Although by code all restrooms are required to be accessible, there are many considerations that go beyond the code when it comes to designing for physically challenged patrons. There are specific ADA guidelines for clearances and arrangement of elements that dictate the design of locker rooms, but there are some subtle ways to make a locker room more convenient for a disabled visitor. This user may be a senior with limited mobility or a patron who participates in wheelchair sports.
One consideration for locker room layout is convenient access to designated lockers, benches, showers and other services for the physically disabled. If visitors need to navigate through a winding locker room and tight corridors to reach their lockers, they may be less likely to use the locker room on their next visit. Likewise, if ADA locker and bench locations are near circulation areas or located so that the user is exposed to view, it can also create an uncomfortable condition. It is best to plan these specialized amenities the same as for any other in the building--with thoughtful consideration of comfort, access and ease of use.
Designing sustainable buildings while being conscious of precious natural resources should be the goal of every responsible building owner and operator. There are many ways in which the design of locker rooms can target some of these benefits.
With the large number of plumbing fixtures in a typical locker room, a clear target for savings is in water use and minimizing waste water. By employing low-flow shower heads, dual-flush, low-flow water closets, auto-sensing faucets and waterless urinals, a typical locker room design can save as much as 30 to 40 percent in water use.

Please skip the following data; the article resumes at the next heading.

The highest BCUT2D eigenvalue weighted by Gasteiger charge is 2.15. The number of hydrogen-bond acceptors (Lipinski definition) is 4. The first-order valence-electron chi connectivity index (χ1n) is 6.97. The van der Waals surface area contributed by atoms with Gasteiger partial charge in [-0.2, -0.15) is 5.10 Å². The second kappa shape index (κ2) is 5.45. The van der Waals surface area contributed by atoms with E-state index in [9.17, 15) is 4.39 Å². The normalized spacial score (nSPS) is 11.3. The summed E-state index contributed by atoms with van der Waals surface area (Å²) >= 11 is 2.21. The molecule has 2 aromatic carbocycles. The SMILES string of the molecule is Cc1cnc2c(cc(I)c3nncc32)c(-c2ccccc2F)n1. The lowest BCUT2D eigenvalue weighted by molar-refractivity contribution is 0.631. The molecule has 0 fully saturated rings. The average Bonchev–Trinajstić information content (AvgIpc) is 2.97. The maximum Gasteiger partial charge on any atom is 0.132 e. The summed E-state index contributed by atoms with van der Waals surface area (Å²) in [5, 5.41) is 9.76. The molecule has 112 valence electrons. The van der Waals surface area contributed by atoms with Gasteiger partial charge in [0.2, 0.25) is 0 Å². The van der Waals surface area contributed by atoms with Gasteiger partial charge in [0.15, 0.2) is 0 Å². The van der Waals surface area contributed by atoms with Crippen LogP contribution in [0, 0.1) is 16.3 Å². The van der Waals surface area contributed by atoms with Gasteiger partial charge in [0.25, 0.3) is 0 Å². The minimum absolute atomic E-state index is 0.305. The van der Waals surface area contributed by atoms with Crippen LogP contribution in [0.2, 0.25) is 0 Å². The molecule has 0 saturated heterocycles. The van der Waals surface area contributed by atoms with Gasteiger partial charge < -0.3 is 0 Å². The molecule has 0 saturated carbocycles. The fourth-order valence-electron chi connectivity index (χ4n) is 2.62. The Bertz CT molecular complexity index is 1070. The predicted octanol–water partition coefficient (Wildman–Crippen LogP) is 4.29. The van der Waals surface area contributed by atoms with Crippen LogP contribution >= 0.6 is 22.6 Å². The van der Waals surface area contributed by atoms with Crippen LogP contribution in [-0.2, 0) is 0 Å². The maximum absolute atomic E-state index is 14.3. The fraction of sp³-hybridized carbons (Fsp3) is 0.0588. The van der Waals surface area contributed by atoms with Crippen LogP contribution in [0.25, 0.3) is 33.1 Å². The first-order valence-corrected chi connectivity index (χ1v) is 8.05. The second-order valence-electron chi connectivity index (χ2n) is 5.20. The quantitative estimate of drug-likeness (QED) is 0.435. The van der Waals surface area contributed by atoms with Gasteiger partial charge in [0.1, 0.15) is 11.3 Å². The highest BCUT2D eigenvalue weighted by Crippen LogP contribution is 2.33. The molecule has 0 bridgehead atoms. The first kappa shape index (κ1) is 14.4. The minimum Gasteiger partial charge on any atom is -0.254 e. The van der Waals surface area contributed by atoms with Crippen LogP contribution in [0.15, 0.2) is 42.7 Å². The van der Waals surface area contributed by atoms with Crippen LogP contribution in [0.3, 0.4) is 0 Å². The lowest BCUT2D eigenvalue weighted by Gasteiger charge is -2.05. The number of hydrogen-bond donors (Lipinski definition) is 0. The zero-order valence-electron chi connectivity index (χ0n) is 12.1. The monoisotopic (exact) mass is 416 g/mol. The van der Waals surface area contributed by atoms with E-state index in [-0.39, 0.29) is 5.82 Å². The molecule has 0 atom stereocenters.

There are many materials that are appropriate for use in this type of space: recycled plastic benches, toilet partitions, lockers, recycled porcelain and glass tiles and recycled content solid surfaces.
Lighting comprises one of the highest energy uses in a typical building. By reducing the level of lighting in a locker area, and utilizing natural light and automatic dimmers and introducing occupancy sensors that will shut off when areas are unoccupied, the amount of energy used in a locker room can be greatly reduced.
Although these strategies cannot guarantee a great locker room design, they can provide insight into the factors that contribute most to a better environment for users and operators alike. With a little attention to detail and a more creative approach to locker room planning, it is possible to design a space that is not only functional and easy to maintain, but a pleasure to use for years to come.